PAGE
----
Featured Post

Patreon Project Kit for Artists

EDIT 2: Patreon has a brand new look as of 6/14/2017! I need to update this post so the templates reflect the new look.  In the meanti...

Wednesday, April 28, 2010

Wordpress & Artists: Final Thoughts

After the latest redesign of my website using Wordpress' content management capabilities, I've let my thoughts percolate for awhile on my final impression of its effectiveness and usefulness for artists. So far, my impressions haven't changed much from the original Pros & Cons listing that I did previously. Here are a few thoughts that might help you come to a decision of whether you want to use it or not.

The Trouble With Wordpress...

...is that it's definitely not for beginners, as far as online management of content. You must know how to install a database, backup a database, and upload files. If you have a Geek on call that can help you with all this, than all the better! I learned how to do this all myself and it's technically not that hard once you get the hang of it. Get yourself a good FTP program (I use Filezilla) and play around in your website's control panel until you're familiar with it. I killed my own website a few times before I finally learned how to make a backup properly. Luckily, Wordpress is insanely easy to get running again! I restored my site to basic functionality from scratch in just a day after nuking it.

Taking Risks with Plugins & Upgrades

Another issue of concern for me is that plugins are always being upgraded and sometimes they might be borked in the upgrading. There is a dialog menu that pops up before you download and install a plugin that tells you whether or not it has been tested with your version of Wordpress. Pay attention to this because it could spell disaster if you haven't backed up your site recently! Plugins and upgrades to the core of Wordpress are a calculated risk in my opinion. I'd much rather deal with that than going back to my old way of doing things (Photoshop, html, and building everything by hand). The Wordpress community also seems very tightly knit and there's always an ear out for troubleshooting, if you post your concerns on a plugin's webpage.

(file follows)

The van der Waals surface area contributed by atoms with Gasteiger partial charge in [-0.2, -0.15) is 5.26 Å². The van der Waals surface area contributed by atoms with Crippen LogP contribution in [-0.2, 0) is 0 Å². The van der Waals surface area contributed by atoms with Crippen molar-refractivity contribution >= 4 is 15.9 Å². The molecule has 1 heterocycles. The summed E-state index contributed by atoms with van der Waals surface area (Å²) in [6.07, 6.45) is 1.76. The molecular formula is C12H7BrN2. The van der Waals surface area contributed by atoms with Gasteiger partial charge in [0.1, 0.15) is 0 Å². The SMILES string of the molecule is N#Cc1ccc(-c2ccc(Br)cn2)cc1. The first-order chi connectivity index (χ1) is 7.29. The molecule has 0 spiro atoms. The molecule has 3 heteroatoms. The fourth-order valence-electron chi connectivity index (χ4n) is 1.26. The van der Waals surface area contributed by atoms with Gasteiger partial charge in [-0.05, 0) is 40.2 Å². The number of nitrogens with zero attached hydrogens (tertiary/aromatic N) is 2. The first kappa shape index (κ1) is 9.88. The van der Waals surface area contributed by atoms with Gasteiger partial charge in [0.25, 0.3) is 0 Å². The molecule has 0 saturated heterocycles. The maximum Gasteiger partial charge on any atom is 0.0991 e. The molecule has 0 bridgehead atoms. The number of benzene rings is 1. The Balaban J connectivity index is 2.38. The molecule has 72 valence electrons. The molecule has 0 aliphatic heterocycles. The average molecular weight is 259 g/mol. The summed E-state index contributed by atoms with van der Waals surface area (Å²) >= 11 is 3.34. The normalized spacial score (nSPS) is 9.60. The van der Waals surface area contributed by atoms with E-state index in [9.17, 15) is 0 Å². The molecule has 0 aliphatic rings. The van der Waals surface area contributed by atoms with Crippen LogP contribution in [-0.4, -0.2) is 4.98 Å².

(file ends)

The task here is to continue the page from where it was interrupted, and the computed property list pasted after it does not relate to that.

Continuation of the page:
Code Makes My Brain Hurt

I did end up grating my brain a little over certain CSS programming that was required to make my website look the way I want, but generally I found that for everything I wanted to tweak, there was an online tutorial showing me how to do it. Be careful with following tutorials, however, as sometimes they might be for older versions! (I found this out the hard way when I nuked my site following a database backup tutorial). Pay attention to the date of the tutorial and try to find the most recent ones.

Easy to Use Gallery Functionality

Updating my galleries has never been easier with the NextGEN Wordpress plugin (you just upload, tag descriptions, and go!). It's saved me so much time with my website's upkeep, particularly where galleries are involved, and also provides a sleek looking slideshow integrated with its interface. This is definitely one of the strongest reasons I've decided to bank on Wordpress for my needs as an artist.

E-Commerce Capabilities

I've managed to get a shop running with the e-commerce plugin by Instinct (will review this in a later post). It's not the prettiest shop, but it is free (unless you want to pay to upgrade to a prettier interface with additional payment gateways). I had some bugs during setup, but have managed to get it working to allow me to accept Paypal. As an admin, you can also print packing slips and keep track of orders all in one place. Another randomly useful feature is the ability to make a product link offsite if you have it listed elsewhere. For example, I have many of my products set up so that they link to their Etsy listings instead when you click them.

It's not perfect, but it will serve my purposes till I can afford the premium plugin at $200 for a commercial license for a multiple person business. It's only $40 if you have a single employee. Considering how much I've paid in the past to upkeep an Amazon Webstore ($60 a month) or an eBay shop (approx. $20 a month), this one-time fee is a small price to pay.

All in All...

If you can handle the learning curve and don't self-destruct at the thought of a little coding, than I recommend Wordpress. It's not perfect, but it's certainly functional and easy to manage right out of the proverbial box.

2 comments:

  1. Nice writeup! I've been using wordpress as my combo blog and website for about a year and a half now and I love it. So much easier to maintain and update than the old html site I had before.

    ReplyDelete
  2. Agreed! It's so much easier now for me to update my website than it was before. I used to really dread having to sit there and build thumbnails and alter templates. Instead of dreading updates, I look forward to them, and that I think is the most powerful aspect of all!

    ReplyDelete